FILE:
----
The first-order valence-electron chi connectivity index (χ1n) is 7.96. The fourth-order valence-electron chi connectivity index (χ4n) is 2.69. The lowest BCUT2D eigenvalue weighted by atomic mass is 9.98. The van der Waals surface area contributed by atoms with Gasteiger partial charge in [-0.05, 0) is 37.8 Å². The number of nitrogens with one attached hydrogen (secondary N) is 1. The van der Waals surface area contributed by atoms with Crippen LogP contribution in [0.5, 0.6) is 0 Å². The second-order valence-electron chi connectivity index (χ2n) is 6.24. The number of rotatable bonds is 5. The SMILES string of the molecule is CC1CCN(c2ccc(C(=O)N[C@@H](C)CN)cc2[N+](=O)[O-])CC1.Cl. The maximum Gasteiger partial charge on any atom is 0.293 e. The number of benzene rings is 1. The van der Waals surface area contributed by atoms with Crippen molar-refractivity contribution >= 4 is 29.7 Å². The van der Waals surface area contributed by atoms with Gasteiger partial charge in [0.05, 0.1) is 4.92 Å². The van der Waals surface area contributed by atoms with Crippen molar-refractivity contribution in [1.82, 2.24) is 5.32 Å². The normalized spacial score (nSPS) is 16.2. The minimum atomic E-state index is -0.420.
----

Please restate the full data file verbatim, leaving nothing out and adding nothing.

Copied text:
The first-order valence-electron chi connectivity index (χ1n) is 7.96. The fourth-order valence-electron chi connectivity index (χ4n) is 2.69. The lowest BCUT2D eigenvalue weighted by atomic mass is 9.98. The van der Waals surface area contributed by atoms with Gasteiger partial charge in [-0.05, 0) is 37.8 Å². The number of nitrogens with one attached hydrogen (secondary N) is 1. The van der Waals surface area contributed by atoms with Crippen LogP contribution in [0.5, 0.6) is 0 Å². The second-order valence-electron chi connectivity index (χ2n) is 6.24. The number of rotatable bonds is 5. The SMILES string of the molecule is CC1CCN(c2ccc(C(=O)N[C@@H](C)CN)cc2[N+](=O)[O-])CC1.Cl. The maximum Gasteiger partial charge on any atom is 0.293 e. The number of benzene rings is 1. The van der Waals surface area contributed by atoms with Crippen molar-refractivity contribution >= 4 is 29.7 Å². The van der Waals surface area contributed by atoms with Gasteiger partial charge in [0.05, 0.1) is 4.92 Å². The van der Waals surface area contributed by atoms with Crippen molar-refractivity contribution in [1.82, 2.24) is 5.32 Å². The normalized spacial score (nSPS) is 16.2. The minimum atomic E-state index is -0.420.